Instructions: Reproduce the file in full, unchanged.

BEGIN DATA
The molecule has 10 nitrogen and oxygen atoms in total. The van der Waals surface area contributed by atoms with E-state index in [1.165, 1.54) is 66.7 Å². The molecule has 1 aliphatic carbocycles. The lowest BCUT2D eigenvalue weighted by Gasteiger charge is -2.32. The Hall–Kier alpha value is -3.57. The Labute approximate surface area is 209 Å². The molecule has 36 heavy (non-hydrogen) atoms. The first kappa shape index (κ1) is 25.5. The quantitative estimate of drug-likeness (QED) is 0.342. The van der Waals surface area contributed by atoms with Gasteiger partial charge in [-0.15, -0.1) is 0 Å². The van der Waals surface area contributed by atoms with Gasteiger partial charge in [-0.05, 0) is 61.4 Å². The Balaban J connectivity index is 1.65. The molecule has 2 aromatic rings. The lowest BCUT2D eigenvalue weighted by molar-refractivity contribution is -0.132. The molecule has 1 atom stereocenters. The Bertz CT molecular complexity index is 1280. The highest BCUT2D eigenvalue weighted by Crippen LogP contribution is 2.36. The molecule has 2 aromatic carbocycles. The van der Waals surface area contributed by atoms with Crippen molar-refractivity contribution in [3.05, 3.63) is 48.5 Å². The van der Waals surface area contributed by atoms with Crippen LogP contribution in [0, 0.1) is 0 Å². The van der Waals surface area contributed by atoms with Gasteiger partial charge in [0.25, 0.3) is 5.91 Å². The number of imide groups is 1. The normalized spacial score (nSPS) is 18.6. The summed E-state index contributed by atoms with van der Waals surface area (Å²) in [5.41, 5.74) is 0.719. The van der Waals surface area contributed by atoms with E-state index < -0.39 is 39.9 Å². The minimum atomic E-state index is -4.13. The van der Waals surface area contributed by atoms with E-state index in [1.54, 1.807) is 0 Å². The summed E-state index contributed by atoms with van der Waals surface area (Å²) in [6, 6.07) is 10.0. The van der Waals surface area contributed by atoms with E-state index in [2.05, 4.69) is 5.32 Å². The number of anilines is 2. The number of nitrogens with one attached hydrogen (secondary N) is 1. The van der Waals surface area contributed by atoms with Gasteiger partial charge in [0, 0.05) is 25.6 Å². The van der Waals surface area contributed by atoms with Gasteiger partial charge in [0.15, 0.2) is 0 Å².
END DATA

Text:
The molecule has 10 nitrogen and oxygen atoms in total. The van der Waals surface area contributed by atoms with E-state index in [1.165, 1.54) is 66.7 Å². The molecule has 1 aliphatic carbocycles. The lowest BCUT2D eigenvalue weighted by Gasteiger charge is -2.32. The Hall–Kier alpha value is -3.57. The Labute approximate surface area is 209 Å². The molecule has 36 heavy (non-hydrogen) atoms. The first kappa shape index (κ1) is 25.5. The quantitative estimate of drug-likeness (QED) is 0.342. The van der Waals surface area contributed by atoms with Gasteiger partial charge in [-0.15, -0.1) is 0 Å². The van der Waals surface area contributed by atoms with Gasteiger partial charge in [-0.05, 0) is 61.4 Å². The Balaban J connectivity index is 1.65. The molecule has 2 aromatic rings. The lowest BCUT2D eigenvalue weighted by molar-refractivity contribution is -0.132. The molecule has 1 atom stereocenters. The Bertz CT molecular complexity index is 1280. The highest BCUT2D eigenvalue weighted by Crippen LogP contribution is 2.36. The molecule has 2 aromatic carbocycles. The van der Waals surface area contributed by atoms with Crippen molar-refractivity contribution in [3.05, 3.63) is 48.5 Å². The van der Waals surface area contributed by atoms with Crippen LogP contribution in [0, 0.1) is 0 Å². The van der Waals surface area contributed by atoms with Gasteiger partial charge in [0.25, 0.3) is 5.91 Å². The number of imide groups is 1. The normalized spacial score (nSPS) is 18.6. The summed E-state index contributed by atoms with van der Waals surface area (Å²) in [5.41, 5.74) is 0.719. The van der Waals surface area contributed by atoms with E-state index < -0.39 is 39.9 Å². The minimum atomic E-state index is -4.13. The van der Waals surface area contributed by atoms with E-state index in [1.54, 1.807) is 0 Å². The summed E-state index contributed by atoms with van der Waals surface area (Å²) in [6, 6.07) is 10.0. The van der Waals surface area contributed by atoms with E-state index in [2.05, 4.69) is 5.32 Å². The number of anilines is 2. The number of nitrogens with one attached hydrogen (secondary N) is 1. The van der Waals surface area contributed by atoms with Gasteiger partial charge in [0, 0.05) is 25.6 Å². The van der Waals surface area contributed by atoms with Gasteiger partial charge in [0.15, 0.2) is 0 Å².